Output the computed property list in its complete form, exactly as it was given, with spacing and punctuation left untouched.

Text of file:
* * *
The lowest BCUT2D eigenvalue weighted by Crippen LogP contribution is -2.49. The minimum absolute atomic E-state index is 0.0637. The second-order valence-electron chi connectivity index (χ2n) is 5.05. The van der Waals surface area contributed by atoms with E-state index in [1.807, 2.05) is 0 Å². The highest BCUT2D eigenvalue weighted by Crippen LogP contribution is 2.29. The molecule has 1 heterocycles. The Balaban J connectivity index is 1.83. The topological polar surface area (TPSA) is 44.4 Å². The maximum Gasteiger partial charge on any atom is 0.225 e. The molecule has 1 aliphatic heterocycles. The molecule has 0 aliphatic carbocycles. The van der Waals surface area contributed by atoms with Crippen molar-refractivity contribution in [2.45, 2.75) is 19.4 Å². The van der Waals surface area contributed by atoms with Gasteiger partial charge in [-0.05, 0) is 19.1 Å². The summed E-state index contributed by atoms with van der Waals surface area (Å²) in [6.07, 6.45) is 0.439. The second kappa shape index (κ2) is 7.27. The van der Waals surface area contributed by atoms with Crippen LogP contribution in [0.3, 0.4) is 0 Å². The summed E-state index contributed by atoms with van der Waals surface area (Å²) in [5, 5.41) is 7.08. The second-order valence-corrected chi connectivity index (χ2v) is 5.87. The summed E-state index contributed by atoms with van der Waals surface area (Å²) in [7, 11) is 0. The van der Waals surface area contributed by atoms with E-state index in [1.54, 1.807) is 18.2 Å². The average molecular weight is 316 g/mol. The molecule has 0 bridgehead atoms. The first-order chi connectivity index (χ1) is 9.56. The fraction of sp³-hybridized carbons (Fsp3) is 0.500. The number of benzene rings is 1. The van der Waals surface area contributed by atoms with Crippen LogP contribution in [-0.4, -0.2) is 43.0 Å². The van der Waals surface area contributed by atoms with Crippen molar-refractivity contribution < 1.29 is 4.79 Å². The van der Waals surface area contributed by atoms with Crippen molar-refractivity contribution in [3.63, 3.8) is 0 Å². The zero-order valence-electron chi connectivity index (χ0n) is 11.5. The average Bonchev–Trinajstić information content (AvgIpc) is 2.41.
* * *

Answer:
The lowest BCUT2D eigenvalue weighted by Crippen LogP contribution is -2.49. The minimum absolute atomic E-state index is 0.0637. The second-order valence-electron chi connectivity index (χ2n) is 5.05. The van der Waals surface area contributed by atoms with E-state index in [1.807, 2.05) is 0 Å². The highest BCUT2D eigenvalue weighted by Crippen LogP contribution is 2.29. The molecule has 1 heterocycles. The Balaban J connectivity index is 1.83. The topological polar surface area (TPSA) is 44.4 Å². The maximum Gasteiger partial charge on any atom is 0.225 e. The molecule has 1 aliphatic heterocycles. The molecule has 0 aliphatic carbocycles. The van der Waals surface area contributed by atoms with Crippen molar-refractivity contribution in [2.45, 2.75) is 19.4 Å². The van der Waals surface area contributed by atoms with Gasteiger partial charge in [-0.05, 0) is 19.1 Å². The summed E-state index contributed by atoms with van der Waals surface area (Å²) in [6.07, 6.45) is 0.439. The second kappa shape index (κ2) is 7.27. The van der Waals surface area contributed by atoms with Crippen LogP contribution in [0.3, 0.4) is 0 Å². The summed E-state index contributed by atoms with van der Waals surface area (Å²) in [5, 5.41) is 7.08. The second-order valence-corrected chi connectivity index (χ2v) is 5.87. The summed E-state index contributed by atoms with van der Waals surface area (Å²) in [7, 11) is 0. The van der Waals surface area contributed by atoms with E-state index in [1.54, 1.807) is 18.2 Å². The average molecular weight is 316 g/mol. The molecule has 0 bridgehead atoms. The first-order chi connectivity index (χ1) is 9.56. The fraction of sp³-hybridized carbons (Fsp3) is 0.500. The number of benzene rings is 1. The van der Waals surface area contributed by atoms with Crippen LogP contribution in [-0.4, -0.2) is 43.0 Å². The van der Waals surface area contributed by atoms with Crippen molar-refractivity contribution < 1.29 is 4.79 Å². The van der Waals surface area contributed by atoms with Crippen molar-refractivity contribution in [3.63, 3.8) is 0 Å². The zero-order valence-electron chi connectivity index (χ0n) is 11.5. The average Bonchev–Trinajstić information content (AvgIpc) is 2.41.